Specific examples of surfactants which are useful herein include Neodol® 25-S, Neodol® 23-3S, Neodol® 23-9S, Neodol® 45-S, Alipal® EP-110, Alipal® EP-120, Calsoft F90, Nekal® BA-77, Emcol 4500, octyl phenol ethoxylates having 1 to 35 ethylene oxide groups and nonyl phenol ethoxylates having 1 to 35 ethylene oxide groups such as the Igepal® CA and CO series sold commercially by Rhone-Poulenc. Water soluble nonionic block copolymers are also frequently used to stabilize latexes. Examples of the latter include the Synperonic T range of polypropylene oxide - polyethylene oxide block copolymers from ICI.
Surfactants should be used in as low an amount as possible because their presence in adhesive films and protective coatings formed by drying the water from this type of dispersion is detrimental. Surfactants reduce adhesive tack and increase water penetration through protective coatings. It is possible to use less than 2 phr of surfactant and achieve stable dispersions of 1 micron or less because of the use of the polymers described herein.
The process of the present invention produces polymer latexes which are very stable and very fine, i.e., they have an average particle size of less than one micron. Such polymer latexes are useful for formulating water-based adhesives including pressure sensitive, contact and construction mastic adhesives, especially where adhesion to polar surfaces is desirable. Such latexes are also useful for producing water-based coatings, especially with high tensile strength, with little or no solvent.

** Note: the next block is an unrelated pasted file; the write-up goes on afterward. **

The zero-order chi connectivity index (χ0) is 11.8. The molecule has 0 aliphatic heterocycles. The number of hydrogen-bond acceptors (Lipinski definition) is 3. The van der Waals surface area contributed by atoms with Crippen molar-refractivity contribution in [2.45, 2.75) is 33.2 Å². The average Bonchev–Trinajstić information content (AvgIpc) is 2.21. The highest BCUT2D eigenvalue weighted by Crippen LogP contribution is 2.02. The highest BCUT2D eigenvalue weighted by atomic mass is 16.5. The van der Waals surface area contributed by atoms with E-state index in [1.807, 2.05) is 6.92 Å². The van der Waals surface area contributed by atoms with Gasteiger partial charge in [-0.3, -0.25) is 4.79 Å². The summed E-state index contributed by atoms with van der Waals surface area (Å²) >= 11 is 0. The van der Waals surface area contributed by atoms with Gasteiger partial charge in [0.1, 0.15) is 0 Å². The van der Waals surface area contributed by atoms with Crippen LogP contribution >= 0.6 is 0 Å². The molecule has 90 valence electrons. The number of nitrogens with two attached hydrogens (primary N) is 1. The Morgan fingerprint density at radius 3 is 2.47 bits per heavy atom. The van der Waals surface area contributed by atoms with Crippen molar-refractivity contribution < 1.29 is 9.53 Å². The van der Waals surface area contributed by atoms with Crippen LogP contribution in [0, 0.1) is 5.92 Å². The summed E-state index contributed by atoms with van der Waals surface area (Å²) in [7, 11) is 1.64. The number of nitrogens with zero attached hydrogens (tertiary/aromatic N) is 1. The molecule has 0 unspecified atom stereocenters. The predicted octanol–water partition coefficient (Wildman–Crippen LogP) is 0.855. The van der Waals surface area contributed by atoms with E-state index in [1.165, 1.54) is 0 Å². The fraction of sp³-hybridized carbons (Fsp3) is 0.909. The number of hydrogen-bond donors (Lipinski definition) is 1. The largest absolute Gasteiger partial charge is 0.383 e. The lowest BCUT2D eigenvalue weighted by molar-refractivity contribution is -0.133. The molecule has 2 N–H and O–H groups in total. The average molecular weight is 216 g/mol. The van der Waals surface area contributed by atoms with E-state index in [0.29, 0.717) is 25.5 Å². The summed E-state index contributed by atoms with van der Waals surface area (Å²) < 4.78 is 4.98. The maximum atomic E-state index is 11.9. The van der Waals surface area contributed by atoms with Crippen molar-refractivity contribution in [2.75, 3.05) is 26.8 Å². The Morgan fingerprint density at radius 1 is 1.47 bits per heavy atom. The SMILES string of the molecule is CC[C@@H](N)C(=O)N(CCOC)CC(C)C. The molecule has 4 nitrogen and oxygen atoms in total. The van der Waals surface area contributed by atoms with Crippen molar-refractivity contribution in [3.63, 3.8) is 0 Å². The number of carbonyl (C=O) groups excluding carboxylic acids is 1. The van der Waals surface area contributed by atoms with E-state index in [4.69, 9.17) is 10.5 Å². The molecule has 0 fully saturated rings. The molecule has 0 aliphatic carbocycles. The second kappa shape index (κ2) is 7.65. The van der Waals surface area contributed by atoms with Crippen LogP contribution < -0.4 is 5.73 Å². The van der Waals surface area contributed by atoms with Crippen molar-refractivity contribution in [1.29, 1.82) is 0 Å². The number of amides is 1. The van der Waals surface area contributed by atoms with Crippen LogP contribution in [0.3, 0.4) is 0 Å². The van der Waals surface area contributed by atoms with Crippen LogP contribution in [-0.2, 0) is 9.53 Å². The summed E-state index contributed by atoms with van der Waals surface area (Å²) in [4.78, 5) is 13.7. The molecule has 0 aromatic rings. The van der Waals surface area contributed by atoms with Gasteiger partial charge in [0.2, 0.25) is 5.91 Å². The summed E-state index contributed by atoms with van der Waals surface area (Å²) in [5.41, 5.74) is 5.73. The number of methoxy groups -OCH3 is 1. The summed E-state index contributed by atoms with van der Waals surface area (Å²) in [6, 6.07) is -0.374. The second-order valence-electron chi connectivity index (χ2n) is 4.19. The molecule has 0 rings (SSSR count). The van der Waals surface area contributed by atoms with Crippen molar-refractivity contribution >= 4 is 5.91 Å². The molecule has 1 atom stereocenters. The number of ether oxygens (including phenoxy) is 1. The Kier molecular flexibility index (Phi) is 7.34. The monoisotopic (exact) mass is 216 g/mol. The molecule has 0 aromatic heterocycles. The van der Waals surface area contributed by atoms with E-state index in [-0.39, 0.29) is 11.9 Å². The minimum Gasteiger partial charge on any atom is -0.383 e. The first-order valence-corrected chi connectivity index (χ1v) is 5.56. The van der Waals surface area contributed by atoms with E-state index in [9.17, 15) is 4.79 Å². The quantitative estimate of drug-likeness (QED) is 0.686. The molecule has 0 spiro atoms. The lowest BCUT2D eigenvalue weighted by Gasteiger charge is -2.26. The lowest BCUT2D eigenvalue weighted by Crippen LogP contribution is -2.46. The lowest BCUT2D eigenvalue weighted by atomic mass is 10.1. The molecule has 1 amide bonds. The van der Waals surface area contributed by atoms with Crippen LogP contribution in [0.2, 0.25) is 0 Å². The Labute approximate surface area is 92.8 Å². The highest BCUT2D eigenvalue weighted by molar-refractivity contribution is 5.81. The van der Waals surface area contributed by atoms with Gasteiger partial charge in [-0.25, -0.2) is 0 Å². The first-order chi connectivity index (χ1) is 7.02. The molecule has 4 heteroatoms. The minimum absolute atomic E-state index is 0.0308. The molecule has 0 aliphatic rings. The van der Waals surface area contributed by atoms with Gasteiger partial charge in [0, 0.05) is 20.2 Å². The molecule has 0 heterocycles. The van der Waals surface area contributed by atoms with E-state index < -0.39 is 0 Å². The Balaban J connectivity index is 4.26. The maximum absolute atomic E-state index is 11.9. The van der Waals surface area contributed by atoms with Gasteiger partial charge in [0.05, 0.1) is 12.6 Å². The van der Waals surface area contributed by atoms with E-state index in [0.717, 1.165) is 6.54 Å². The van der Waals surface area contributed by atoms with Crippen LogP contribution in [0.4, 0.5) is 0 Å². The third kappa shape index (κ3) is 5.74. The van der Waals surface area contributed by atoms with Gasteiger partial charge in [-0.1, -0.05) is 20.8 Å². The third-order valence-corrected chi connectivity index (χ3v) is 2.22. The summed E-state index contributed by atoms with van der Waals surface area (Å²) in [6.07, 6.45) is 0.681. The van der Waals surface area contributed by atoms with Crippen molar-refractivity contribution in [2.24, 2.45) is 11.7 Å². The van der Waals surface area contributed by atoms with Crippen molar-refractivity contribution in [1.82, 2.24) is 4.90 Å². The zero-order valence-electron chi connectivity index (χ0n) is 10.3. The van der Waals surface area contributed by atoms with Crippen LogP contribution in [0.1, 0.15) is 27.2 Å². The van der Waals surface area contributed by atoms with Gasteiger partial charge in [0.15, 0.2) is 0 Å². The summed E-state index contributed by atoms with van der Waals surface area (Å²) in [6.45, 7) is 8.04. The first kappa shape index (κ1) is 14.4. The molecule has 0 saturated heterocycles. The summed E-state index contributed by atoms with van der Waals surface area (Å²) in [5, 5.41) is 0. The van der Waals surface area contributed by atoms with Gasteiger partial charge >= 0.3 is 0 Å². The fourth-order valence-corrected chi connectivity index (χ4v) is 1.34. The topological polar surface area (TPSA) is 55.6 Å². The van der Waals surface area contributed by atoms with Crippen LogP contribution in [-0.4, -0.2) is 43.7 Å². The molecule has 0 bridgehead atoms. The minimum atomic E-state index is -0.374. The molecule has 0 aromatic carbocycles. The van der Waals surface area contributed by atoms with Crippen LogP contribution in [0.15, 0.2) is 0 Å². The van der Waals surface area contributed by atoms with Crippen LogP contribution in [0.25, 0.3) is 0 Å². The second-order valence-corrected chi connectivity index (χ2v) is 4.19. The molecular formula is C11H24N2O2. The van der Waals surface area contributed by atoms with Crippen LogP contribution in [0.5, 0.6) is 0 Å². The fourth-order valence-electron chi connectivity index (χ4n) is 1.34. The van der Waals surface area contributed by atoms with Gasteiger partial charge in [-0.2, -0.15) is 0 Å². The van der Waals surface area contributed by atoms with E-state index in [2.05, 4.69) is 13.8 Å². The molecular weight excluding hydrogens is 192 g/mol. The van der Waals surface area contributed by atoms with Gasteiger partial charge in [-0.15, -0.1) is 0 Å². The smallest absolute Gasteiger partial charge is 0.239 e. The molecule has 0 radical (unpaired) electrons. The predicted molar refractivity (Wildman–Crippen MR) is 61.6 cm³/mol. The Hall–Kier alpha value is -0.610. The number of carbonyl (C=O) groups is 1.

Water based coatings and adhesives containing methacrylate groups can be crosslinked by a variety of well-known crosslinking agents. The methacrylic acid functional form of these polymers is preferred for the crosslinking reactions. Examples of useful crosslinking agents include Cymel® resins (based on either melamine or urea formaldehyde chemistry); zirconium salt complexes such as Bacote 20 from Magnesium Electron; zinc, aluminum, or chromium salts; polyaziridines, diols, diamines and diisocyanates.